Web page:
There are a lot of issues here which have to be looked at. The Department of Agriculture has been successful in Ireland in preserving our native bee species by not allowing foreign species to be imported. I think it is very important that the purity of various species is preserved because this is a huge issue. Also, in terms of the economy, if we can increase the importance of honey as part of a stable diet, we could certainly also look at that to improve the situation.


  Evelyn Regner (S&D).(DE) Mr President, it is obvious that in times of crisis, the health of the bee population is not taken as seriously as it should be. This is a mistake however. Albert Einstein once said that humanity would be able to survive for only four years without bees. Mortality among bees affects agriculture, rural development, food production, the maintenance of biodiversity and, ultimately, our lives. Speaking for Austria, I can tell you that there has been a 30% decline in the bee population in some regions. It is important that this phenomenon should be researched.

I am therefore in favour of this programme of research and studies; however, this must not be our only measure. We need specific controls through agricultural supports and a strict authorisation process for plant protection products. After all, it is not just the Varroa mite that is causing the honey bee to die out – modern agriculture also plays a significant role here. For this reason, more financial support should be made available for research into improving the health of our bee population, prevention, effective and standardised medicines in the Member States and alternative options to clinical insecticides.


  Bas Eickhout (Verts/ALE). (NL) Mr President, we all seem to agree about the importance of bees. However, when I read this report, I see no real fundamental criticism being levelled at how our agricultural model is currently working. The solution is even being sought through giving encouragement to the pharmaceutical industry to manufacture even more drugs, though we know that is the root of the problem, or in planting a couple of flower borders around agricultural fields. As if that is going to solve the problem!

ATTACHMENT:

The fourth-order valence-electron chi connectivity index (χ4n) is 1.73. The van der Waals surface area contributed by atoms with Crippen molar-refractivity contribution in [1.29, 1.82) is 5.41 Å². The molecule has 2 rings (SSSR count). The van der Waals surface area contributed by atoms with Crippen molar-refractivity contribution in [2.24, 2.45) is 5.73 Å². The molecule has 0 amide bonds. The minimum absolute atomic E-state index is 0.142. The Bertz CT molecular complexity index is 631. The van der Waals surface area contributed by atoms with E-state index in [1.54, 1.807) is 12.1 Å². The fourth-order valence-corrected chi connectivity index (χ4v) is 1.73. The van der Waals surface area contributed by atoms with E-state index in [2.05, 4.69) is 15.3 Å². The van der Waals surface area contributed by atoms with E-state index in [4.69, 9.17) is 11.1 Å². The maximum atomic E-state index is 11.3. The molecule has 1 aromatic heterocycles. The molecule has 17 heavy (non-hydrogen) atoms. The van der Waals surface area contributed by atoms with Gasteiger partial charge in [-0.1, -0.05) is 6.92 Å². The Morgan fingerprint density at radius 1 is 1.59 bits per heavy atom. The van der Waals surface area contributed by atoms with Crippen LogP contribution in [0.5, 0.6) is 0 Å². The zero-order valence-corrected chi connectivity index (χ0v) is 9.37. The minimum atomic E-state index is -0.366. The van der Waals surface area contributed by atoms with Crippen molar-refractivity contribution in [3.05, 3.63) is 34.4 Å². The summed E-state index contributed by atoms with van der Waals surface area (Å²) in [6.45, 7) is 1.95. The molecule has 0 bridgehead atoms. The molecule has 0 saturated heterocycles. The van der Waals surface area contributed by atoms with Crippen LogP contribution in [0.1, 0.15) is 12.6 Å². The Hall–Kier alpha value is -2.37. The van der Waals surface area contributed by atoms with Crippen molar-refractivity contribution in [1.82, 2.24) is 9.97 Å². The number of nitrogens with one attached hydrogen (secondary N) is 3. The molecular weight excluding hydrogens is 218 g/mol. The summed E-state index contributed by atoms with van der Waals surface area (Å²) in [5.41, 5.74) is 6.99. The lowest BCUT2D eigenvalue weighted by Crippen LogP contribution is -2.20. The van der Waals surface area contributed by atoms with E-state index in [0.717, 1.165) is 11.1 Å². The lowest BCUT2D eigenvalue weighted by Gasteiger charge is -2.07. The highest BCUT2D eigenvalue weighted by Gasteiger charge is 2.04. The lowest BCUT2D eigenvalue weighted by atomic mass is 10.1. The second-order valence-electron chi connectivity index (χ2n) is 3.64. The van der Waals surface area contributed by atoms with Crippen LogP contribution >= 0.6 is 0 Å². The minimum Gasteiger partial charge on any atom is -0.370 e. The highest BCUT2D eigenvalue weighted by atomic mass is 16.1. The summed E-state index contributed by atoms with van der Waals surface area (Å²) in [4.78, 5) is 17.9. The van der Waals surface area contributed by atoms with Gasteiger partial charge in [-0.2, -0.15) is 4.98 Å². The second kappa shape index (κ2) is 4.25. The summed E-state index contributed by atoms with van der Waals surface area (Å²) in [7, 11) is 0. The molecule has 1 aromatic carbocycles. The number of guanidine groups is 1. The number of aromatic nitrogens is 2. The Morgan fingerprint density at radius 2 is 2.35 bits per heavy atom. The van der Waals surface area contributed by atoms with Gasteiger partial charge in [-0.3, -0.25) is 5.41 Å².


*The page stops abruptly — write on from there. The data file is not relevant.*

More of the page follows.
There is, however, an alternative resolution, with a clearer criticism and a clearer focus on our precautionary principle. This demands that the neonicotinoids be removed from the market for the time being, because they have all too often been shown to be involved. That has to be done now. We also have to look very carefully at genetically modified drugs. There is enough evidence now to apply the precautionary principle. That is crucial.

Another important point is that we need to change our agricultural model. We need more crop rotation and fewer monocultures. Those issues must be thoroughly addressed. Only then will we really be able to solve the problem afflicting bees.


  Struan Stevenson (ECR). – Mr President, the European Court of Justice ruled in September that all jars of honey have to contain a label that says: ‘This product contains pollen’. That is extremely unhelpful. Of course, honey contains pollen: even a five-year-old child could tell you that. It is like putting a label on a bag of peanuts that says: ‘This bag may contain nuts’.

This additional cost to the industry at a time it is fighting against the disease, the Varroa mite and colony collapse disorder is extremely unwelcome and unhelpful.

We have been dealing in this Parliament for months with the consumer information regulation dealing with labels. It is not up to judges to make that decision. It is up to us as legislators here in this House.

So I would suggest to the judges that they drape a large banner above the door of their HQ in Luxembourg that says: ‘This court contains nuts’.


  João Ferreira (GUE/NGL). (PT) Mr President, the constant weakening of bee colonies everywhere has become a major worry for which it has proved hard to find an effective overall solution. If we bear in mind that this decline is affecting not only domesticated bees but also wild stocks of the various species of pollinators, we shall easily see how serious the agricultural and ecological consequences are.

On a more general level, this problem cannot be dissociated from the current practice of intensive farming, predominantly monocultural, relying on the heavy and unsustainable use of agrochemicals and pesticides and disseminating genetically modified organisms without due precaution.

In addition to measures that can and should be adopted in the immediate term – banning certain types of product, or giving adequate scientific and technical help to farmers – what we need is more fundamental: a change from current modes of agricultural production and from the policies that support them.

The reform of the common agricultural policy would therefore be a good opportunity to start this far-reaching and all-important change.


  Maria do Céu Patrão Neves (PPE). (PT) Mr President, while thanking the rapporteur and the shadow rapporteurs for their good work, I would like to stress an important aspect of the matter which, despite my efforts, has not been included. This is the need to guard against the harmful effects of using subspecies outside their natural range and to prevent the continuation of this practice, which started about 50 years ago and has placed bees in conditions to which they were not adapted.